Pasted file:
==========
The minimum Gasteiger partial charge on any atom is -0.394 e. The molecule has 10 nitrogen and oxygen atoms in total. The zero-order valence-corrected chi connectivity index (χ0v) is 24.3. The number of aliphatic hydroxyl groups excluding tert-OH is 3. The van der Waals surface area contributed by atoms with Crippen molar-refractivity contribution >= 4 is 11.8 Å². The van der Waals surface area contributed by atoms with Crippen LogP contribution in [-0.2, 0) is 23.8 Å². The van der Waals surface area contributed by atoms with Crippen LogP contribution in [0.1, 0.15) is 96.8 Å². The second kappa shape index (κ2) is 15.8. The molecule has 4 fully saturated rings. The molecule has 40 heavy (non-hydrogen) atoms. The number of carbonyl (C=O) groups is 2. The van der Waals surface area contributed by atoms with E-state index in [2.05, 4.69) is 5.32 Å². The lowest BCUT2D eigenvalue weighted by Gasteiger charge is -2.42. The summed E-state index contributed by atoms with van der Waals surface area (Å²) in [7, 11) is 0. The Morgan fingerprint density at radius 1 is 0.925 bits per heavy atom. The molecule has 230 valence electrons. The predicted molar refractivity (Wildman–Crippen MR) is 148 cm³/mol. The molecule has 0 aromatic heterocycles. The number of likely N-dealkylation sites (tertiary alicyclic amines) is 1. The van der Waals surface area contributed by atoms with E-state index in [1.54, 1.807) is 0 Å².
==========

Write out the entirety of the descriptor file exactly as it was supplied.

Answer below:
The minimum Gasteiger partial charge on any atom is -0.394 e. The molecule has 10 nitrogen and oxygen atoms in total. The zero-order valence-corrected chi connectivity index (χ0v) is 24.3. The number of aliphatic hydroxyl groups excluding tert-OH is 3. The van der Waals surface area contributed by atoms with Crippen molar-refractivity contribution >= 4 is 11.8 Å². The van der Waals surface area contributed by atoms with Crippen LogP contribution in [-0.2, 0) is 23.8 Å². The van der Waals surface area contributed by atoms with Crippen LogP contribution in [0.1, 0.15) is 96.8 Å². The second kappa shape index (κ2) is 15.8. The molecule has 4 fully saturated rings. The molecule has 40 heavy (non-hydrogen) atoms. The number of carbonyl (C=O) groups is 2. The van der Waals surface area contributed by atoms with E-state index in [2.05, 4.69) is 5.32 Å². The lowest BCUT2D eigenvalue weighted by Gasteiger charge is -2.42. The summed E-state index contributed by atoms with van der Waals surface area (Å²) in [7, 11) is 0. The Morgan fingerprint density at radius 1 is 0.925 bits per heavy atom. The molecule has 230 valence electrons. The predicted molar refractivity (Wildman–Crippen MR) is 148 cm³/mol. The molecule has 0 aromatic heterocycles. The number of likely N-dealkylation sites (tertiary alicyclic amines) is 1. The van der Waals surface area contributed by atoms with E-state index in [1.54, 1.807) is 0 Å².